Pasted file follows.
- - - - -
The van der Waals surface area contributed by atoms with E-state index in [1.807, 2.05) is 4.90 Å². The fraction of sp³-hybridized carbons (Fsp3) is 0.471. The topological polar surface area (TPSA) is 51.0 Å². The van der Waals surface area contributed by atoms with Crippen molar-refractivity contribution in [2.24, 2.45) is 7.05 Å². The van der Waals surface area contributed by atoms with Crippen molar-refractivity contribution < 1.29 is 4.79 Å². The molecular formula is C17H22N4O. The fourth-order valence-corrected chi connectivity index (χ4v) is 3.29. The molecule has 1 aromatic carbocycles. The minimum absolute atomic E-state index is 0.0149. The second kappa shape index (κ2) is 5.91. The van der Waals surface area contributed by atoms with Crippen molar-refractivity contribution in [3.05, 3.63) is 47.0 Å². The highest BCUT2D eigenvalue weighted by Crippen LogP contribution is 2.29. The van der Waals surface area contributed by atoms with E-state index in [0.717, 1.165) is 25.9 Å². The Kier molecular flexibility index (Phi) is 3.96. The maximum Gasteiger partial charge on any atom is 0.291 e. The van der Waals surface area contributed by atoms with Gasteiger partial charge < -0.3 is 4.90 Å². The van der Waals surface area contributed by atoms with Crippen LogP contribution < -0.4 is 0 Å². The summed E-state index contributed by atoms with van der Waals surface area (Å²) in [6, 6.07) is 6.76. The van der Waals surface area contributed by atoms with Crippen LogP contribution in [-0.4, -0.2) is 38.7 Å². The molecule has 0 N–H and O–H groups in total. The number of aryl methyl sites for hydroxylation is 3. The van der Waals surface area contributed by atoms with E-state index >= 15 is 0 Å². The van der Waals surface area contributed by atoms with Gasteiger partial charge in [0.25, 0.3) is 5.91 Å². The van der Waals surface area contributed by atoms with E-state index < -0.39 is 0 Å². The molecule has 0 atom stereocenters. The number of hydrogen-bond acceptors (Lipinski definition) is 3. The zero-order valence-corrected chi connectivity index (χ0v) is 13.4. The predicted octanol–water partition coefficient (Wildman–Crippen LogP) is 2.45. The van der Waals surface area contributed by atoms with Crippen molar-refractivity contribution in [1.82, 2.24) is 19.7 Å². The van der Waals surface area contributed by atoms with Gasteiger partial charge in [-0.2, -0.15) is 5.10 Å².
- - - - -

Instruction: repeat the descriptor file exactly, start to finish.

The van der Waals surface area contributed by atoms with E-state index in [1.807, 2.05) is 4.90 Å². The fraction of sp³-hybridized carbons (Fsp3) is 0.471. The topological polar surface area (TPSA) is 51.0 Å². The van der Waals surface area contributed by atoms with Crippen molar-refractivity contribution in [2.24, 2.45) is 7.05 Å². The van der Waals surface area contributed by atoms with Crippen molar-refractivity contribution < 1.29 is 4.79 Å². The molecular formula is C17H22N4O. The fourth-order valence-corrected chi connectivity index (χ4v) is 3.29. The molecule has 1 aromatic carbocycles. The minimum absolute atomic E-state index is 0.0149. The second kappa shape index (κ2) is 5.91. The van der Waals surface area contributed by atoms with Crippen molar-refractivity contribution in [3.05, 3.63) is 47.0 Å². The highest BCUT2D eigenvalue weighted by Crippen LogP contribution is 2.29. The van der Waals surface area contributed by atoms with E-state index in [0.717, 1.165) is 25.9 Å². The Kier molecular flexibility index (Phi) is 3.96. The maximum Gasteiger partial charge on any atom is 0.291 e. The van der Waals surface area contributed by atoms with Gasteiger partial charge < -0.3 is 4.90 Å². The van der Waals surface area contributed by atoms with Crippen LogP contribution < -0.4 is 0 Å². The summed E-state index contributed by atoms with van der Waals surface area (Å²) in [6, 6.07) is 6.76. The van der Waals surface area contributed by atoms with Crippen LogP contribution in [-0.4, -0.2) is 38.7 Å². The molecule has 0 N–H and O–H groups in total. The number of aryl methyl sites for hydroxylation is 3. The van der Waals surface area contributed by atoms with E-state index >= 15 is 0 Å². The van der Waals surface area contributed by atoms with Gasteiger partial charge in [0.25, 0.3) is 5.91 Å². The van der Waals surface area contributed by atoms with E-state index < -0.39 is 0 Å². The molecule has 0 atom stereocenters. The number of hydrogen-bond acceptors (Lipinski definition) is 3. The zero-order valence-corrected chi connectivity index (χ0v) is 13.4. The predicted octanol–water partition coefficient (Wildman–Crippen LogP) is 2.45. The van der Waals surface area contributed by atoms with Crippen molar-refractivity contribution in [1.82, 2.24) is 19.7 Å². The van der Waals surface area contributed by atoms with Gasteiger partial charge in [-0.2, -0.15) is 5.10 Å².